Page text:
How advisors can up their digital game
LAS VEGAS — When it comes to generating leads for prospects, old-fashioned referrals and seminars just won’t cut it anymore.
“People are searching for advisors online and advisors have to get out of their comfort zone,” said Robert Sofia, CEO of digital marketing firm Snappy Kraken.
Speaking at the T3 technology symposium that opened the annual MarketCounsel Summit, Sofia described online marketing strategies as “growth drivers of the future” for financial advisors.
Industry tech consultant and T3 producer Joel Bruckenstein agreed.
“Advisors are not engaging digitally with clients and prospects as they should,” Bruckenstein said. “They use the least expensive services, aren’t putting up original content and everything looks the same. They need to up their game.”
What should advisors do?
· Identify marketing mistakes.
Stop marketing out of context, Sofia says. “Advisors are asking prospects to provide personal financial information when they fill in profiles online,” he said.
That’s a mistake because advisors haven’t earned the prospect’s trust yet, according to Sofia. “You’re treating a cold prospect the same way you’re treating a friend, but that’s not the right way,” he maintains. “You want to introduce yourself and have prospects want to get to know you.”
In addition, too many advisors are “marketing to nobody,” according to Sofia.
“They’re paying someone for a social media presence, but they’re not getting results,” he said. “You have to create real expertise online.”
What’s more, “all advisors look the same online,” Sofia said. “They use the same content library and nothing stands out.”
· Be original – the expense is worth it.
Most advisors use digital content that is exclusively licensed, curated or mass duplicated.
Not surprisingly, these are the least costly options — but the lack of differentiation can undermine an advisor’s credibility, Sofia argues.
“The best solution is using content that is completely original and 100% differentiated,” he said. “It’s also the most expensive. An advisor’s time is too valuable to spend writing on financial topics that can establish thought leadership. But they can hire a good writer to interview them and write and edit a post or a whitepaper. They can also get this kind of service through an agency. It’s worth it.”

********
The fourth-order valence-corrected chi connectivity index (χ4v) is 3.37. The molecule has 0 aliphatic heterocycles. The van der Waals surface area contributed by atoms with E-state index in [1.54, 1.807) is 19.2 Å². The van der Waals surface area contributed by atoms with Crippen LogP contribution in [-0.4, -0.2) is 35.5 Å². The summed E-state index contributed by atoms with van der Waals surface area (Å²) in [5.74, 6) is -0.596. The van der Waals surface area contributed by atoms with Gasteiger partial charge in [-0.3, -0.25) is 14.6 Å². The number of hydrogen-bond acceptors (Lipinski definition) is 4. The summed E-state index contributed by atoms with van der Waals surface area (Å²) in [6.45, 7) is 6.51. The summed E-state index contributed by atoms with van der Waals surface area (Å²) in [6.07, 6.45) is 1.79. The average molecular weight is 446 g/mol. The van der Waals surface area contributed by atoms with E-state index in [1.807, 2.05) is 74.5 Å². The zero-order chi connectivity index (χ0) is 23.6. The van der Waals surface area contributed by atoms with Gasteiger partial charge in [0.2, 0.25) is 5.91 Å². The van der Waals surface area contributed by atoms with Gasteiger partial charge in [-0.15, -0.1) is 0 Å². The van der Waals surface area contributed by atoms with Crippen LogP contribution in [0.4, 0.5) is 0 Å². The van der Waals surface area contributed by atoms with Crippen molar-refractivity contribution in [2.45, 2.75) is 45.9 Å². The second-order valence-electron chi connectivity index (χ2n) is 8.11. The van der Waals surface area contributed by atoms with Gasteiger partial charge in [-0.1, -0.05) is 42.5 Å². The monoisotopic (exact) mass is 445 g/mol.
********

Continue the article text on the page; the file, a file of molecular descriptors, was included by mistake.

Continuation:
“You want to lead people down a path with a series of events,” says digital marketer Robert Sofia.
Advisors should also post about what interests them personally on social media, Sofia said.
In addition, he urged advisors to share videos on their website and Facebook pages. Advisors who post videos are four times more likely to convert a prospect into client than those who don’t, Sofia asserted.
Videos should be highly personal and describe who the advisor is as an individual and what interests them instead of showing sunsets on the beach with generalizations about retirement planning, he said.
As an example, Sofia played a video that his firm produced for advisor Will Hicks. The video is posted on the website of Sapling Wealth Management and shows Hicks’ home office, his house and backyard parties as he talks about why he decided to move to Seattle and the kind of services his boutique firm provides.
· Remember the process.
While content is important, it’s one piece of an overall campaign to move a prospect closer to the advisor over time.
“You want to lead people down a path with a series of events,” Sofia says.
The campaign should start with generating awareness of the firm and then recognize that prospects will evaluate the firm and look for a justification before signing on, he said.
Once they have successfully onboarded clients, advisors must work to retain their business and expand their services while building up trust. This way, clients may eventually become advocates for the firm.